Pilot Eyes

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This information comes from the biographical information file for pilot Cantwell, CC-060200-01, reviewed by me in the archives of the National Air & Space Museum, Washington, DC.


Your copy of the "Davis-Monthan Airfield Register" with all the pilots' signatures and helpful cross-references to pilots and their aircraft is available at the link. Or use this FORM to order a copy signed by the author. ISBN 978-0-9843074-0-1.


Some of this information is from the "Blue Book of Aviation", Roland W. Hoagland, Ed., published in 1932 by The Hoagland Company, Publishers, Los Angeles, CA. 292 pp.

The cover of this handsome book is deeply engraved, and the fly leaves are printed with terrific art deco accents. Inside are brief biographies of contemporary aviation figures, as well as tables of various data.


Top image from Ruth Richter Holden Collection. Cantwell is standing in front of a Lockheed Vega.

Image, right, appears on the wall of Charlie Short's office at the Tulsa Municipal Airport. You can see it top row, just left of center in this photograph.


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Robert W. Cantwell was a frequent visitor to the Davis-Monthan Airfield. He landed eleven times between June 17, 1928 and August 22, 1932. As well, he is cited in the Blue Book of Aviation for 1932.

Robert W. Cantwell, date unknown

On all but two of his flights he carried passengers, some famous; some not. Three of his landings were in conjuction with, respectively, the 1928 National Air Tour (Ford Reliability Tour), and the 1928 and 1932 National Air Races. See also a photograph of his landing at Indianapolis, IN during the 1928 Air Tour at the link.

His aircraft of choice was the Lockheed Vega (8 of 11 landings). One, NC7952, he flew to Tucson while it was a Lockheed Company demonstrator, before it was purchased by Amelia Earhart and flown to numerous records.

Cantwell was born in Magnolia, AR on March 5, 1900. He was fast-tracked in his education. He was educated at grammar and high schools in Ft. Worth, TX until age 16, then went to Oklahoma A&M College, 1916-1918 graduating in 16 months, then to Baylor University for law, graduating in 1922. On August 28, 1923, he married Mary Ardena Robnett of Oklahoma City, OK.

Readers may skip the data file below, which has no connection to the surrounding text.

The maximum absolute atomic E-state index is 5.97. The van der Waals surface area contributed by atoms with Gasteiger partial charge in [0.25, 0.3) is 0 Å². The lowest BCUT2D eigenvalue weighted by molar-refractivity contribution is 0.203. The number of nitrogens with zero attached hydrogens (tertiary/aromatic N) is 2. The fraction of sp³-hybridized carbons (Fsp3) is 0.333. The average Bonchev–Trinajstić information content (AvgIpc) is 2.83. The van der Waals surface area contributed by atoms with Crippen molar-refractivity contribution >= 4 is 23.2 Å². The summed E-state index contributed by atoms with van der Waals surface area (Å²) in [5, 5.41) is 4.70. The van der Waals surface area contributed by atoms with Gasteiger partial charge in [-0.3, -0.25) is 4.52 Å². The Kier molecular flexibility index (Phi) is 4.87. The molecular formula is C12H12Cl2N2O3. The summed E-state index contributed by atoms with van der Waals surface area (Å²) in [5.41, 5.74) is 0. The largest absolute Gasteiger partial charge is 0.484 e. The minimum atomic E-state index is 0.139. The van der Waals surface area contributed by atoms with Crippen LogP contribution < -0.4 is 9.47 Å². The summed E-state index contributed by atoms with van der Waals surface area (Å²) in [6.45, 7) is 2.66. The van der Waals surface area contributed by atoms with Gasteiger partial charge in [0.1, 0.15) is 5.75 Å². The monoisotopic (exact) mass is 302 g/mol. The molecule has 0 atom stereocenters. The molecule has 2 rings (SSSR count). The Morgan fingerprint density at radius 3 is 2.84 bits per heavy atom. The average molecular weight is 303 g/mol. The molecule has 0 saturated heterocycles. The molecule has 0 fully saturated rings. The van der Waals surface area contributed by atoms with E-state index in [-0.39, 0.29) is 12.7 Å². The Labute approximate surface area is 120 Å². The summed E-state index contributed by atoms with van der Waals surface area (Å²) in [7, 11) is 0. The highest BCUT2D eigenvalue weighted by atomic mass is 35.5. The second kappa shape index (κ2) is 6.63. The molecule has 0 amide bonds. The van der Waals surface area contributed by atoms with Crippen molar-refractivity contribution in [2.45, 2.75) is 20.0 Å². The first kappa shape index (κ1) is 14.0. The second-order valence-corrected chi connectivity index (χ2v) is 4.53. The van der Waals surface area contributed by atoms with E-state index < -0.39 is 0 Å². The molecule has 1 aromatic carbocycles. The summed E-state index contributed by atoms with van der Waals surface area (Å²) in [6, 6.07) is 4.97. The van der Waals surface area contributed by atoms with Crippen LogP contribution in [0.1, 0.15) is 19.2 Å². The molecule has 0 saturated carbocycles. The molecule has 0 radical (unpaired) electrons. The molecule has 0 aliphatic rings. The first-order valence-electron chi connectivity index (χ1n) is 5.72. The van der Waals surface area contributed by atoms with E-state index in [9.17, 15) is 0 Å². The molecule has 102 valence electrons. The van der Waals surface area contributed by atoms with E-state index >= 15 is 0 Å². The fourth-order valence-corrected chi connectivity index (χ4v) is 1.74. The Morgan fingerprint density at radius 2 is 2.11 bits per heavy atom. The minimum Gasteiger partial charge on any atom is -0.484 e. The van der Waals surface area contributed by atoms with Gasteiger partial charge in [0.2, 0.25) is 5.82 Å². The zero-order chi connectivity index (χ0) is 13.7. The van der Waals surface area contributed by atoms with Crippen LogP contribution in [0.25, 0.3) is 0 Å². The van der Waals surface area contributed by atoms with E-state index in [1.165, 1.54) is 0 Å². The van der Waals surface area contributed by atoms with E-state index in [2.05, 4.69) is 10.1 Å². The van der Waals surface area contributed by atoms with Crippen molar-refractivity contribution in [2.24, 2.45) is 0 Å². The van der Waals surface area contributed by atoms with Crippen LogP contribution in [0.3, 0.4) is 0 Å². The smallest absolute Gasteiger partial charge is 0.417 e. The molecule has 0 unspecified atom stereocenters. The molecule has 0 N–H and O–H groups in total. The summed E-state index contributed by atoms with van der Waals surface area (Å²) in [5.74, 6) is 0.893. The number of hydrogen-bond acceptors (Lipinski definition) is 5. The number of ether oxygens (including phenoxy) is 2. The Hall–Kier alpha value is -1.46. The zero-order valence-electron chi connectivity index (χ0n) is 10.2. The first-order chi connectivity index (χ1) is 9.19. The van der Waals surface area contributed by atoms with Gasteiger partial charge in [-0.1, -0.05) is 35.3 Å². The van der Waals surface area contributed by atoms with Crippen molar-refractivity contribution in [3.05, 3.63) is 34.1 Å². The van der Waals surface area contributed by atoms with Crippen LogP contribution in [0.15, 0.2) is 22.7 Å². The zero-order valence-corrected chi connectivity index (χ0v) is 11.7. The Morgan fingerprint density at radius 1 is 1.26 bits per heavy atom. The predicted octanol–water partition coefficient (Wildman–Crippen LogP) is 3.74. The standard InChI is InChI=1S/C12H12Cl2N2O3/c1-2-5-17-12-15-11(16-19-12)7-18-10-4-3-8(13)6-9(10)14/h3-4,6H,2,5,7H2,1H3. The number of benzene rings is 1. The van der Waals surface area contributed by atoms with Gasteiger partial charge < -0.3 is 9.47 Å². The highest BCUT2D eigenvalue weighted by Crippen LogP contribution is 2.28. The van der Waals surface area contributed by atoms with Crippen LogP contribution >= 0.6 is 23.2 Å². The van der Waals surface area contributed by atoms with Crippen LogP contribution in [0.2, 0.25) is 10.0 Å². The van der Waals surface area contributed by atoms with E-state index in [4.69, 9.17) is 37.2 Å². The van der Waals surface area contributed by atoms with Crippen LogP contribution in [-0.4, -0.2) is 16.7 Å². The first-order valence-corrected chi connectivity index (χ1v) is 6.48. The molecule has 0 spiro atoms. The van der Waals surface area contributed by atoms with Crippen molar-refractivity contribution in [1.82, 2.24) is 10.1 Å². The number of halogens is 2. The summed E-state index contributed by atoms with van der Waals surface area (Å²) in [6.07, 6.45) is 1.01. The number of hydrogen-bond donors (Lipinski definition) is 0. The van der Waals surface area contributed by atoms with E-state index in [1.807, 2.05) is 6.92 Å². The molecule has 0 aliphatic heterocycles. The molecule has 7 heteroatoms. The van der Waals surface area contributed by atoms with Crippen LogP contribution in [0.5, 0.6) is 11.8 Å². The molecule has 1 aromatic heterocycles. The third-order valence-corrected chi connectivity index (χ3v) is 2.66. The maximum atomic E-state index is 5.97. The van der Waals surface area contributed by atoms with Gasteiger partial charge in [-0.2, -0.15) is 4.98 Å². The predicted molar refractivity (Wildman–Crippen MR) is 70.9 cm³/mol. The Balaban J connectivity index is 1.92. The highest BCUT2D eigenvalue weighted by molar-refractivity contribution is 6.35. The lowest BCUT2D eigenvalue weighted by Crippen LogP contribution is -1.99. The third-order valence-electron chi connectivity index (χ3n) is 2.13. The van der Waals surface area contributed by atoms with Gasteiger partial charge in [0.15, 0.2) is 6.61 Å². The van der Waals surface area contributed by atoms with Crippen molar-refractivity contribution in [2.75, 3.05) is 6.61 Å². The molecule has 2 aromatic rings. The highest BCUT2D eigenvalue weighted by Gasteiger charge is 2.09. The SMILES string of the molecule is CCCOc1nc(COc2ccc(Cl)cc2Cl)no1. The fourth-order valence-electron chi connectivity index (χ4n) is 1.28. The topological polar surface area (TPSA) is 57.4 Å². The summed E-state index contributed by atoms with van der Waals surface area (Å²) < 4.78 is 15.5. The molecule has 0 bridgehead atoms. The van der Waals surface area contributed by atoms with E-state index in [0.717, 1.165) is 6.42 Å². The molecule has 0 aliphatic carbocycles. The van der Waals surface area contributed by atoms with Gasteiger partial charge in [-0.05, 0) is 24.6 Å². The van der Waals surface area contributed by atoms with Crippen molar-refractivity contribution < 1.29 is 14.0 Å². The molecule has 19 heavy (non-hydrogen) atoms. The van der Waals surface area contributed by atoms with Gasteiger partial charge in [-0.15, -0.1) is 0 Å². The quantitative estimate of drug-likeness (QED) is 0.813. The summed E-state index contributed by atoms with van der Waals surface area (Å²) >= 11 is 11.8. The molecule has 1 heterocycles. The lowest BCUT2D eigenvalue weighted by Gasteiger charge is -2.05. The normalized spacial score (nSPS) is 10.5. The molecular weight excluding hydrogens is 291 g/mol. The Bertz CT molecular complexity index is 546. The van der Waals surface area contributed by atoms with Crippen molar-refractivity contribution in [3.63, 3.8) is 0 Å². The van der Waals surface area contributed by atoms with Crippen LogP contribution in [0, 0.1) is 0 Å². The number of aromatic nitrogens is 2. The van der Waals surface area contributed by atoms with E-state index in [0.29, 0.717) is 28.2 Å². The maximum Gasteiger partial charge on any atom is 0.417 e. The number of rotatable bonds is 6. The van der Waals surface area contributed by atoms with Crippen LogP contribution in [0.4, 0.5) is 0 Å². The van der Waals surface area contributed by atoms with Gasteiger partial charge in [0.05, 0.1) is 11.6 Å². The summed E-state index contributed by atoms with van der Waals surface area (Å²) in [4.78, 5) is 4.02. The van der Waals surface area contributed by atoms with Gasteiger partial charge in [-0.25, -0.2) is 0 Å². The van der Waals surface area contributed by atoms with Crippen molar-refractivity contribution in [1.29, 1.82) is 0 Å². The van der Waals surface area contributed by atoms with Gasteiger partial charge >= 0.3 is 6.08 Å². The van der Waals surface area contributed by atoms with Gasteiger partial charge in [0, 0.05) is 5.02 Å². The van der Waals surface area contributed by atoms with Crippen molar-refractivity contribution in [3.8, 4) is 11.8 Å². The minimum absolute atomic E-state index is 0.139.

During WWI he was trained in small arms in 1918, and was discharged in 1919 without seeing European service. In 1925 he was commissioned 2nd lieutenant in the Air Corps Reserve and promoted to 1st lieutenant in 1930.

Bob Cantwell With Unknown Woman, Date Unknown, From Charlie Short's Office Wall, Tulsa, OK
Bob Cantwell With Unknown Woman, Date Unknown, From Charlie Short's Office Wall, Tulsa, OK

From 1922 to 1927 he engaged in general flying in Oklahoma and Texas. In 1927 he became manager of the aviation department of the Erle P. Halliburton Co., Duncan, OK. From 1928 to 1930 he was operations manager for Halliburton's newly formed SAFEway Airlines, Tulsa, OK. SAFEway linked St. Louis, Tulsa, Oklahoma City and Fort Worth. In 1931 he became general manager of Century-Pacific Lines, Ltd., with headquarters in Glendale, CA, as well as managing SAFEway until it was acquired by American Air Lines in 1936.

In 1936, he resigned SAFEway and accepted a flight captaincy with Pan-American Airways. He made 258 round trips between Santiago, Chile and Buenos Aires along the high-altitude route over the Andes. He returned to the U.S. in 1939 and joined Consolidated Aircraft as flight captain. He made nonstop flights from southern California to New York and Ottawa, Canada. He also made several transoceanic flights for the delivery of Consolidated airplanes.